Originally Posted by GilHuguley
Ok,make your offer contingent on having the boat in "survey-able" condition
Careful... Any boat, whether it floats or not is "survey-able". A broad statement like this in a purchase agreement may be meaningless unless it is specific to the situation. Many sailboats are built W/O a motor; that does not mean that it cannot be surveyed or sailed in/out of the slip.
If you go the route of making the offer contingent on the engine installed/running; you should put it in the survey as a condition of sale that the engine and drivetrain is installed/operational/serviceable and a closing date for which the work will be completed. That way it is not open-ended in terms of getting the repair complete and the boat sea-trialed (which should also have a closing date).
Ask any prospective surveyor how he conducts his sea-trial survey. Be sure that he is not just going to do normal dockside survey work while aboard; he should be willing and able to work sheets, check sail trim, check the rig while underway, comment on how well it sails and if the helm is balanced, measure the pointing ability, etc.
IMHO a good surveyor will not nitpick on the overall condition of the boat (like minor maintenance items) but definitely will comment on repair items that affect the safe operation and or structural integrity of the boat. You as the purchaser should make yourself aware of the minor repair items and adjust your pre-survey offer according to the "laundry list" and your surveyor should fill in the blanks and so that any adjustment in price reflects those findings (if you decide to go ahead and buy the boat).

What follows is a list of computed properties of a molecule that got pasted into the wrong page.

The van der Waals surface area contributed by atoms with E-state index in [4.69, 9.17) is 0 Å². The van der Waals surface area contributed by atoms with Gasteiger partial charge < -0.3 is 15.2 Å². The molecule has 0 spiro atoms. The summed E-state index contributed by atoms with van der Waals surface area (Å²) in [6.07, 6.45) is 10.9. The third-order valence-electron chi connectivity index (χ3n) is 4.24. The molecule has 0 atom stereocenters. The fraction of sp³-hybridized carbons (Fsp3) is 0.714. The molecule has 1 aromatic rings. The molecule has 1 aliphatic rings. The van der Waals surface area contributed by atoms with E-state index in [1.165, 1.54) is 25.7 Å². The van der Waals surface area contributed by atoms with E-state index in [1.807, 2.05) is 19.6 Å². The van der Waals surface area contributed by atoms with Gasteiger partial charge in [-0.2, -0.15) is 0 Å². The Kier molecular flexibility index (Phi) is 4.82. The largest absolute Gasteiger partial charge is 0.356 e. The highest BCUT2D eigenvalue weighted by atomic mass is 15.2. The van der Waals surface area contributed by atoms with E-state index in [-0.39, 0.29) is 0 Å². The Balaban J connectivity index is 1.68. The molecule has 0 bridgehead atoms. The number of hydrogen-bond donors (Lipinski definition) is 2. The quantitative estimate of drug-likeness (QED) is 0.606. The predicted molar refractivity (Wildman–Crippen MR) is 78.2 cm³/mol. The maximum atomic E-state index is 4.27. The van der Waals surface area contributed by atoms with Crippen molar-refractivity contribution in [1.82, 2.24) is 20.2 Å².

Get a survey on the powerplant if the pre-purchase survey shows any problems with operation. Make this a buyer's "option" in your purchase agreement. Usually a diesel engine either runs perfectly or it runs poorly; not much inbetween. Extremely hard starting and heavy smoke when warm are two warning signs. All diesels can be stubborn when dead cold and smoke when first started; but if the engine won't start without starter fluid and if it does not start immediately when coming back in to port after a daysail it is likely that the engine is getting tired; or injectors need replacement; etc.
If the boat is being sold through a broker on the seller's side; you should obtain a broker to represent you. It costs you nothing and it puts someone with boat purchase experience on your side. Let your broker draft the purchase agreement, tell him what you want in the document.
You should definitely see the boat first; if you are on the east coast you should look at a similar boat in bristol condition so you can compare a good apple to a potentially bad apple. Be sure you can obtain insurance for the boat; which includes recent rigging and a survey that is "clean". If you intend to live-aboard be sure you can find an insurance company that will insure you as such and the boat you are considering first. Most marinas in SF Bay area require liability insurance as a minimum; some also require hull insurance (to keep non-seaworthy boats out).